Democratic presidential candidate Hillary Clinton speaks during her debate against...

Democratic presidential candidate Hillary Clinton speaks during her debate against rival candidate Sen. Bernie Sanders (I-Vt.) at the Univision-Washington Post Democratic primary debate at Miami Dade College on Wednesday, March 9, 2016. Credit: Getty Images / Joe Raedle

Hillary Clinton has sometimes been cast as her husband’s opposite. He’s a natural; she’s calculating. He’s a bubbly roue; she’s a Methodist scold. He’s a slapdash genius; she’s a buttoned-down know-it-all. He’s indiscriminate and omnivorous; she’s discerning and restrained.

I’ve never found this twin portrait entirely convincing. Hillary Clinton didn’t traipse through the ice of New Hampshire in the winter of 1992 answering embarrassing questions about her marriage because she insists on a tidy, well-ordered life. She did so because she shared her husband’s soaring ambition. Maybe not every last morsel of it, yet surely enough to endure more than many spouses would.

And, of course, Clinton proved her personal ambition later, running for Senate and then for president. Twice.

Clinton is currently resisting calls made by Sen. Bernie Sanders to release the texts of speeches she gave to Bank of America, Deutsche Bank, UBS and other financial institutions. The speeches are very likely banal, and whatever praise she dolloped out to the bankers, and however unseemly her chumminess with them, it won’t be sufficient to sink Battleship Clinton.

But as a measure of sheer appetite, the speeches are curiously telling.

After leaving the State Department in 2013, Clinton delivered a series of such speeches for lucrative fees. Like countless high-ranking government officials before her, she saw her opportunities, and she took ’em. The New York Times reported that talking earned Clinton and her husband $30 million in just 16 months after her State Department job ended. Since Bill Clinton’s presidency ended in January 2001, the New York Times reported, the Clintons earned more than $125 million on the speaking circuit.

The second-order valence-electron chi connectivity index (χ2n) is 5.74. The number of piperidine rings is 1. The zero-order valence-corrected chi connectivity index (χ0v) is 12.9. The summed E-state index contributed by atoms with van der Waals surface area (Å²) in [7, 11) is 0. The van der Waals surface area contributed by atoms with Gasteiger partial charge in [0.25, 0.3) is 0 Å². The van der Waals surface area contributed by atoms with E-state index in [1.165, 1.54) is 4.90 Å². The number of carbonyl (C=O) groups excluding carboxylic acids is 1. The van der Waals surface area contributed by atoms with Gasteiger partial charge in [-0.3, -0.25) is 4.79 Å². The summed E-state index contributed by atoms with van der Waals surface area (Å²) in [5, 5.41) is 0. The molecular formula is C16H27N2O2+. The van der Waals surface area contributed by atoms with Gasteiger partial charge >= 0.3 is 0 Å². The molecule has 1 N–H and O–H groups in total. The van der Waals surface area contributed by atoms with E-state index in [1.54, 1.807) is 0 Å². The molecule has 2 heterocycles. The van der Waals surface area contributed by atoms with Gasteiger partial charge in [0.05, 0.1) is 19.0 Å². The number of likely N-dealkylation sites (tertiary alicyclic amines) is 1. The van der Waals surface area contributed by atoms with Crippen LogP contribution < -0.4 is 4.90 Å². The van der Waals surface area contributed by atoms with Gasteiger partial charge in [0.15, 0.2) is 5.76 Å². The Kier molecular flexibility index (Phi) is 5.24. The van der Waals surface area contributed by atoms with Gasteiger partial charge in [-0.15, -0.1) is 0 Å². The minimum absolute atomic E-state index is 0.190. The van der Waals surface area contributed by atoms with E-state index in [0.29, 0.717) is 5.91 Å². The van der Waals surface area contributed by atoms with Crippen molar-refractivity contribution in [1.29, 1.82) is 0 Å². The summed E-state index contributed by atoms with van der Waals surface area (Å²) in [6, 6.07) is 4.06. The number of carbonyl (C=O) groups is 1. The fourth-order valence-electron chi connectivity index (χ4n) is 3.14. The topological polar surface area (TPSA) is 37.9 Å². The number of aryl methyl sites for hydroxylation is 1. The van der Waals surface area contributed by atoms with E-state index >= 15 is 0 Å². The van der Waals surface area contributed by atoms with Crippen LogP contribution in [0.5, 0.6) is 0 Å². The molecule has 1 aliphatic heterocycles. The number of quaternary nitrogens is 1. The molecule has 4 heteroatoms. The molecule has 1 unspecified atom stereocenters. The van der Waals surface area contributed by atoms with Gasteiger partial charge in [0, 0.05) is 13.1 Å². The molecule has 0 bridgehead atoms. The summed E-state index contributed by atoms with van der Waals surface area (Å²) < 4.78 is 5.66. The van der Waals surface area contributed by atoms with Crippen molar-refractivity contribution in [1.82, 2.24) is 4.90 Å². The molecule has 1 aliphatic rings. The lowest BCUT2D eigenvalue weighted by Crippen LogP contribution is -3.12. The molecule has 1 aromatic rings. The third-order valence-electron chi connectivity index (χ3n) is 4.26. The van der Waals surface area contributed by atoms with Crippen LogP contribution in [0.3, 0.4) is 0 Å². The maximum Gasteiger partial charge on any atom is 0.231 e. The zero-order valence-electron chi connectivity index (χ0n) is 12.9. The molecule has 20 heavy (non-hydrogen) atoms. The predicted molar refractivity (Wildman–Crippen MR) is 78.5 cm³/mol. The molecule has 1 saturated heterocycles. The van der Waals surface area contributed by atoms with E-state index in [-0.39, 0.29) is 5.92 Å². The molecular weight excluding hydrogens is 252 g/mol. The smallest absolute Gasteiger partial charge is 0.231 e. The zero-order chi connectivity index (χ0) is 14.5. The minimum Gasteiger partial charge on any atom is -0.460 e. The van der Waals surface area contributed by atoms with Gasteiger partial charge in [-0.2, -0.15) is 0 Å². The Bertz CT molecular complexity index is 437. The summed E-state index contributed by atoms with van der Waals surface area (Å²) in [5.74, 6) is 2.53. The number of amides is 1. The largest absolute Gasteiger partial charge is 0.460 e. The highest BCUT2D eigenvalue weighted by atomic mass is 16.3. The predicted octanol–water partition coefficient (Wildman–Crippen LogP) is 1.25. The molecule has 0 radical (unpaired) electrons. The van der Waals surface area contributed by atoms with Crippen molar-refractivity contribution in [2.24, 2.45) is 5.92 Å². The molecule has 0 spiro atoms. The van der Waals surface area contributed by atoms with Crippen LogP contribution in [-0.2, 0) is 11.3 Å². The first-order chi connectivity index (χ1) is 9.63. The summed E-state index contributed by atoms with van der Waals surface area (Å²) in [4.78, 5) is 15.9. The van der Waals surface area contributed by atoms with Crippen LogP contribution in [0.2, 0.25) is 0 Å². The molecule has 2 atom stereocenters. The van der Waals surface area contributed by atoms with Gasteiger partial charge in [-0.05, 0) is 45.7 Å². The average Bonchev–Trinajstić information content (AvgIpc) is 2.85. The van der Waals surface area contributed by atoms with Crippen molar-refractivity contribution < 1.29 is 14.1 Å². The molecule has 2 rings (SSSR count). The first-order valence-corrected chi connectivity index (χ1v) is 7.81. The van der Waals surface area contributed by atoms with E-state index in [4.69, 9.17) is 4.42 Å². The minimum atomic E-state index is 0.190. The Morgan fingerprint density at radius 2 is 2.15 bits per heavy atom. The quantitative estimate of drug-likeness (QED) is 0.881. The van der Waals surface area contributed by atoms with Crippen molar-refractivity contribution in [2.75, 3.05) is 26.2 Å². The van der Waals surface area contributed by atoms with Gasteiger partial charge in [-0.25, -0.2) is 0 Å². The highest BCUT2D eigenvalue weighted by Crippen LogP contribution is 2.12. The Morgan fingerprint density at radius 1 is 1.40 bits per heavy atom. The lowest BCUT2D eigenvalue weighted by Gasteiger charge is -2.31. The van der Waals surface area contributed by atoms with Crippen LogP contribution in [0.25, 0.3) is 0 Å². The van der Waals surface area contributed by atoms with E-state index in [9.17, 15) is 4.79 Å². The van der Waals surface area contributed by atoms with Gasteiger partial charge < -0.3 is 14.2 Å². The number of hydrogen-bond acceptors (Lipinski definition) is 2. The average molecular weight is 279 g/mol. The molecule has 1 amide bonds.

After leaving the State Department, Clinton gave three paid speeches to Goldman Sachs, earning a total of $675,000.

Consider the context:

— In 2013, the Clintons were worth many millions.

— Goldman Sachs, like other Wall Street banks after the financial crisis and subsequent bailouts, was a pariah among American voters on both right and left.

— For the sake of $675,000 that this fabulously wealthy family scarcely would notice, Clinton created a new doubt about her judgment and a clear line of attack for her opponents and the news media. (The New York Post called out her “pathological need for cash.”)

Having set out to capture the biggest prize of all — the presidency — Clinton still couldn’t resist making a few pit stops to pick up easy, yet politically fraught, money.

For Clinton haters, of course, this offers a new opportunity for another hapless quest, marked by comic excess and the firm conviction that someone in that darned family will someday get their comeuppance.

For the rest of us, the tale presents the basic mystery of those whose appetites can never be sated. It poses the question of why a supremely intelligent, exceedingly competent, detail-oriented, ever-prepared politician just can’t leave well enough — or even well-off enough — alone.

Francis Wilkinson writes editorials on politics and domestic policy for Bloomberg View.